Cloud infrastructure is growing rapidly in the public sector, with a compound growth rate exceeding 29 percent. This is a trend that will continue as government accelerates its breadth of technological viability to match the innovative private sector.

While most agencies’ IT leaders have said cloud architecture is vital to mission success, there are difficulties in determining how this technology should be managed and which applications can be migrated and to which cloud environments.

We delved into this issue at immixGroup’s recent Government IT Sales Summit where industry and federal leaders discussed the challenges and advantages of federal cloud migration and routes to accelerate agency transformation.

Here are some of the concerns and recommendations:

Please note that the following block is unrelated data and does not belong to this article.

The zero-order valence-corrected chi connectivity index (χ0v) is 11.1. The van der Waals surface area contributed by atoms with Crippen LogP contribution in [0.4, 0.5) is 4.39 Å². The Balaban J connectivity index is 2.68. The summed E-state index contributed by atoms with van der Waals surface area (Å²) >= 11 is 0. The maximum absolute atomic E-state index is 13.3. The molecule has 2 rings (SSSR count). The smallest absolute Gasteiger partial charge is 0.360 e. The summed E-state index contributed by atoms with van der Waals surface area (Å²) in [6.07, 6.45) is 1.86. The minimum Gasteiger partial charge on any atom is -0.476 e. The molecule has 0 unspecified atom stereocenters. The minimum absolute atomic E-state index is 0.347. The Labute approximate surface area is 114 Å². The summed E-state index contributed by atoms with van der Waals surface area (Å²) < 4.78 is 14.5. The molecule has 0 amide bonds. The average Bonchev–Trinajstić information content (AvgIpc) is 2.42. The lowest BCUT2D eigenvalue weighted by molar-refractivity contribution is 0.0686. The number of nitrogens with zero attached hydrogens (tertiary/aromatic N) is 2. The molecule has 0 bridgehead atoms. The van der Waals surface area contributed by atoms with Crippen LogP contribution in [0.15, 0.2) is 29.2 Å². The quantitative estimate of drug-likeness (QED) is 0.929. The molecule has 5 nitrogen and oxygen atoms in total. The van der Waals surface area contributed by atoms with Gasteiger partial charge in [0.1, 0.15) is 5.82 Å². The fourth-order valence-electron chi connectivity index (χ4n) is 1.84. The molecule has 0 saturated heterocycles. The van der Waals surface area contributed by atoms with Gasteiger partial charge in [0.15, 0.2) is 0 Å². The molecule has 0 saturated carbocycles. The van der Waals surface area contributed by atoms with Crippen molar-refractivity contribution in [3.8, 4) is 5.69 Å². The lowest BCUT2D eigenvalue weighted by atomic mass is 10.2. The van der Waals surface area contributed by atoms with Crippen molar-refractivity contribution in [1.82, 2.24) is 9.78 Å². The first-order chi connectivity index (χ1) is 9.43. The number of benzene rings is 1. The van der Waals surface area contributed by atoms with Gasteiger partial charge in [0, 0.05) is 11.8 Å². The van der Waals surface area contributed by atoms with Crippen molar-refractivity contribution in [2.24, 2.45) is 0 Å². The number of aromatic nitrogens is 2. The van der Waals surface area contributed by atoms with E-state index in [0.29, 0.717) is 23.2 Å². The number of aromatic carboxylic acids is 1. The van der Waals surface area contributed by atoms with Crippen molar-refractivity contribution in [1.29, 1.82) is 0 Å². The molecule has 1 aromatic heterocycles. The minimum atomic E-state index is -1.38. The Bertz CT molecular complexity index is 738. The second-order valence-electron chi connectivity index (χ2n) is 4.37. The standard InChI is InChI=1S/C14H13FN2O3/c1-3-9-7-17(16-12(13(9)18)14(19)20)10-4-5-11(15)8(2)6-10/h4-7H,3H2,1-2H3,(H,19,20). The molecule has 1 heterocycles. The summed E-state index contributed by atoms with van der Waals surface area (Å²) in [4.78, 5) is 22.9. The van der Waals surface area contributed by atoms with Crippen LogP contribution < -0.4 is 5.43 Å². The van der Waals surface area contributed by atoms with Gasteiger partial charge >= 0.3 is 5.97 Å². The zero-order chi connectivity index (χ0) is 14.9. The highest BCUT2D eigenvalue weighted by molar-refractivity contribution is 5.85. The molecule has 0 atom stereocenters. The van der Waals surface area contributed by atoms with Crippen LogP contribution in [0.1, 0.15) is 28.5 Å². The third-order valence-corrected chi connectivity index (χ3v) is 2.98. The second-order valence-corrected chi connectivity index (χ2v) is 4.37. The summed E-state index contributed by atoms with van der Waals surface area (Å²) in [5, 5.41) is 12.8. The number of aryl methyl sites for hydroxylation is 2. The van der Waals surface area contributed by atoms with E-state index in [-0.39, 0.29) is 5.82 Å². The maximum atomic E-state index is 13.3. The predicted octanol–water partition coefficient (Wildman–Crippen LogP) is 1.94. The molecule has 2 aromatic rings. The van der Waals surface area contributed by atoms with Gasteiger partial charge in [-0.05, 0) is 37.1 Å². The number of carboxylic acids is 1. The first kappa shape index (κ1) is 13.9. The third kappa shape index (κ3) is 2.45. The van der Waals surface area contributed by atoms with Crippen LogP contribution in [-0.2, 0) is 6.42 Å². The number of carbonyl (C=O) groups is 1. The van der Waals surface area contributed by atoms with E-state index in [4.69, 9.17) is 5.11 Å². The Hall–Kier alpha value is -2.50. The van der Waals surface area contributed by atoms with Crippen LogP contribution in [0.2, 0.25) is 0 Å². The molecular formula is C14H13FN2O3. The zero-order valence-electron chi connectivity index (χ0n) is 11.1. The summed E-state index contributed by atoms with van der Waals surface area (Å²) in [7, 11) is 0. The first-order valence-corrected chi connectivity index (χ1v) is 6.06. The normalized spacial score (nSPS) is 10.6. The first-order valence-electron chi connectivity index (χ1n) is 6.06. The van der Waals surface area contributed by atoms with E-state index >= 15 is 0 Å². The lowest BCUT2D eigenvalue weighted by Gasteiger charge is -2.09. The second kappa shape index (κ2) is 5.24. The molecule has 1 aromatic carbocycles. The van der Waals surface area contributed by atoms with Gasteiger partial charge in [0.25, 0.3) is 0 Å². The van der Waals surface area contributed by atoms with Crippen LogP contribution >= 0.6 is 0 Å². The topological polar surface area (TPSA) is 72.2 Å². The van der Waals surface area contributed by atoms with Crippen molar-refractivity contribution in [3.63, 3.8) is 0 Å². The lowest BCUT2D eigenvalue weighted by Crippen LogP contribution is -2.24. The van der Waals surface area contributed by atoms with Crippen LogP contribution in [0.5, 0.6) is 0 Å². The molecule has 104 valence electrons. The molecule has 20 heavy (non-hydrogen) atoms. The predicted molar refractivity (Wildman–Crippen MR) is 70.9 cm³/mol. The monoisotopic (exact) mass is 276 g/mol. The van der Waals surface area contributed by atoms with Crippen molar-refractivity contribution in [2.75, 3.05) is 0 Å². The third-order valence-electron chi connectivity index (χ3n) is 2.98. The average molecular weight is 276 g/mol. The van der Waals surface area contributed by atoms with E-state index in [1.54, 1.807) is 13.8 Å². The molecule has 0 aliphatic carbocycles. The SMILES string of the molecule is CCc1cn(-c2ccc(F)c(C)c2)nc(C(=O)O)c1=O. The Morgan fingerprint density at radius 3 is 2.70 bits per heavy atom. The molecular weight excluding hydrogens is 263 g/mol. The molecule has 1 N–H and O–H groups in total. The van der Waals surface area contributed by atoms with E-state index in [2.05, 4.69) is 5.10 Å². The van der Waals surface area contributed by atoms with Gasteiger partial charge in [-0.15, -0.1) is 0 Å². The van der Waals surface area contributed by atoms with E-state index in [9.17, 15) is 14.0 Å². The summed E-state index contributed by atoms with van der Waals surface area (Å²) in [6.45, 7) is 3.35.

Read more of this post

IoT snapshot: the potential and the risks

By Kevin Shaker, senior analyst

During immixGroup’s 4th annual Government IT Sales Summit, government and industry IT leaders addressed what’s under the IoT umbrella and how public sector enterprises are using these tools now.

Here are some highlights of the IoT snapshot: The potential and the risks panel:

Where in this ecosystem should our partners and suppliers spend most of their time to bring the most value to their customers?

If you look at IT versus IoT, the world of IT was clients and servers. The client was relatively smart ­– your phones, tablets, PCs – so it balanced the IT issue between the client and the server. Now that we’re progressing into more IoT, the challenge is that the endpoint node is going to be really dumb; it’s not going to have a lot of processing power or memory. We end up with this new thing called a gateway, and that gateway is where we’ll control nodes, processing and the edge compute work, and this is the new platform from which IoT will work on.

Read more of this post

The 2 civilian trends you need to know

Chris Wiedemann

federal budget, civilianBy Chris Wiedemann, consultant, and Kevin Shaker, senior analyst